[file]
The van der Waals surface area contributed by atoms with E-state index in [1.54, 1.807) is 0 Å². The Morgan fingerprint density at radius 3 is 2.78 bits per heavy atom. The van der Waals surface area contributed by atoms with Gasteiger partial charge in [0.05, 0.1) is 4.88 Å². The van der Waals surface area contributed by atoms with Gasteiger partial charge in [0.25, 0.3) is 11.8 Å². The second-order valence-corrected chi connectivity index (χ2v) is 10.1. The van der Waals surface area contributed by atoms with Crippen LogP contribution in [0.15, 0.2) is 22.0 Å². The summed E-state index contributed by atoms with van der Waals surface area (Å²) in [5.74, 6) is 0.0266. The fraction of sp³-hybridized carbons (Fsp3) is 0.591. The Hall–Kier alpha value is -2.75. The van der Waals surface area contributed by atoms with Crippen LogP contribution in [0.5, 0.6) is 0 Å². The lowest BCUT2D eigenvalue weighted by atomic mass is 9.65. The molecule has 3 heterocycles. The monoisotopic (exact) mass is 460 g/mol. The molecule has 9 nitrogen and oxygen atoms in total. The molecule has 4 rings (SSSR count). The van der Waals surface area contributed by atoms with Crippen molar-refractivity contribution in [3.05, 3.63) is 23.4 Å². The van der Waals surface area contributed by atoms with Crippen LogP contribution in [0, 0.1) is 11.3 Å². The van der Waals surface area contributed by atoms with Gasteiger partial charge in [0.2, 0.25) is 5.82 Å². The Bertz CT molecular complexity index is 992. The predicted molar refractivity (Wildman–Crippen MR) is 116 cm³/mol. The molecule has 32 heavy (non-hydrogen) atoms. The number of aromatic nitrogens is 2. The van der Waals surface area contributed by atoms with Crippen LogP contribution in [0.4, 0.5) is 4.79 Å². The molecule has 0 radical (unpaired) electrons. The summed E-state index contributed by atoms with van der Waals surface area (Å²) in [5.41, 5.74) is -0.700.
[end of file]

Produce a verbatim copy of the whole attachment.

The van der Waals surface area contributed by atoms with E-state index in [1.54, 1.807) is 0 Å². The Morgan fingerprint density at radius 3 is 2.78 bits per heavy atom. The van der Waals surface area contributed by atoms with Gasteiger partial charge in [0.05, 0.1) is 4.88 Å². The van der Waals surface area contributed by atoms with Gasteiger partial charge in [0.25, 0.3) is 11.8 Å². The second-order valence-corrected chi connectivity index (χ2v) is 10.1. The van der Waals surface area contributed by atoms with Crippen LogP contribution in [0.15, 0.2) is 22.0 Å². The summed E-state index contributed by atoms with van der Waals surface area (Å²) in [5.74, 6) is 0.0266. The fraction of sp³-hybridized carbons (Fsp3) is 0.591. The Hall–Kier alpha value is -2.75. The van der Waals surface area contributed by atoms with Crippen LogP contribution in [0.5, 0.6) is 0 Å². The lowest BCUT2D eigenvalue weighted by atomic mass is 9.65. The molecule has 3 heterocycles. The monoisotopic (exact) mass is 460 g/mol. The molecule has 9 nitrogen and oxygen atoms in total. The molecule has 4 rings (SSSR count). The van der Waals surface area contributed by atoms with Crippen molar-refractivity contribution in [3.05, 3.63) is 23.4 Å². The van der Waals surface area contributed by atoms with Crippen LogP contribution in [0, 0.1) is 11.3 Å². The van der Waals surface area contributed by atoms with Gasteiger partial charge in [0.2, 0.25) is 5.82 Å². The Bertz CT molecular complexity index is 992. The predicted molar refractivity (Wildman–Crippen MR) is 116 cm³/mol. The molecule has 32 heavy (non-hydrogen) atoms. The number of aromatic nitrogens is 2. The van der Waals surface area contributed by atoms with Crippen LogP contribution in [0.4, 0.5) is 4.79 Å². The molecule has 0 radical (unpaired) electrons. The summed E-state index contributed by atoms with van der Waals surface area (Å²) in [5.41, 5.74) is -0.700.